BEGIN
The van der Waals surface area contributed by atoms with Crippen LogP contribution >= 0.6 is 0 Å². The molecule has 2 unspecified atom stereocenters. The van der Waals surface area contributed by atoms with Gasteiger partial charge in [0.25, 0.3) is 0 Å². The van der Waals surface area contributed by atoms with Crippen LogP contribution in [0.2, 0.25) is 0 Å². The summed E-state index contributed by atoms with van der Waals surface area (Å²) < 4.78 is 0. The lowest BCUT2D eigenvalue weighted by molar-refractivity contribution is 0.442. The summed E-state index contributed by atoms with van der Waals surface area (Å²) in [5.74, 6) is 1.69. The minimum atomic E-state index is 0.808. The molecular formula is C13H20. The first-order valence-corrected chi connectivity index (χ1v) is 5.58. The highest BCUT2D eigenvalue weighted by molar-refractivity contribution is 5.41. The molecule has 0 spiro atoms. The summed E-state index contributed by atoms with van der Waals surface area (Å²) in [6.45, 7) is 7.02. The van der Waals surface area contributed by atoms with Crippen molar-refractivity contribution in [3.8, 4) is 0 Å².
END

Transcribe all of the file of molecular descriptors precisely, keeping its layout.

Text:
The van der Waals surface area contributed by atoms with Crippen LogP contribution >= 0.6 is 0 Å². The molecule has 2 unspecified atom stereocenters. The van der Waals surface area contributed by atoms with Gasteiger partial charge in [0.25, 0.3) is 0 Å². The van der Waals surface area contributed by atoms with Crippen LogP contribution in [0.2, 0.25) is 0 Å². The summed E-state index contributed by atoms with van der Waals surface area (Å²) < 4.78 is 0. The lowest BCUT2D eigenvalue weighted by molar-refractivity contribution is 0.442. The summed E-state index contributed by atoms with van der Waals surface area (Å²) in [5.74, 6) is 1.69. The minimum atomic E-state index is 0.808. The molecular formula is C13H20. The first-order valence-corrected chi connectivity index (χ1v) is 5.58. The highest BCUT2D eigenvalue weighted by molar-refractivity contribution is 5.41. The molecule has 0 spiro atoms. The summed E-state index contributed by atoms with van der Waals surface area (Å²) in [6.45, 7) is 7.02. The van der Waals surface area contributed by atoms with Crippen molar-refractivity contribution in [3.8, 4) is 0 Å².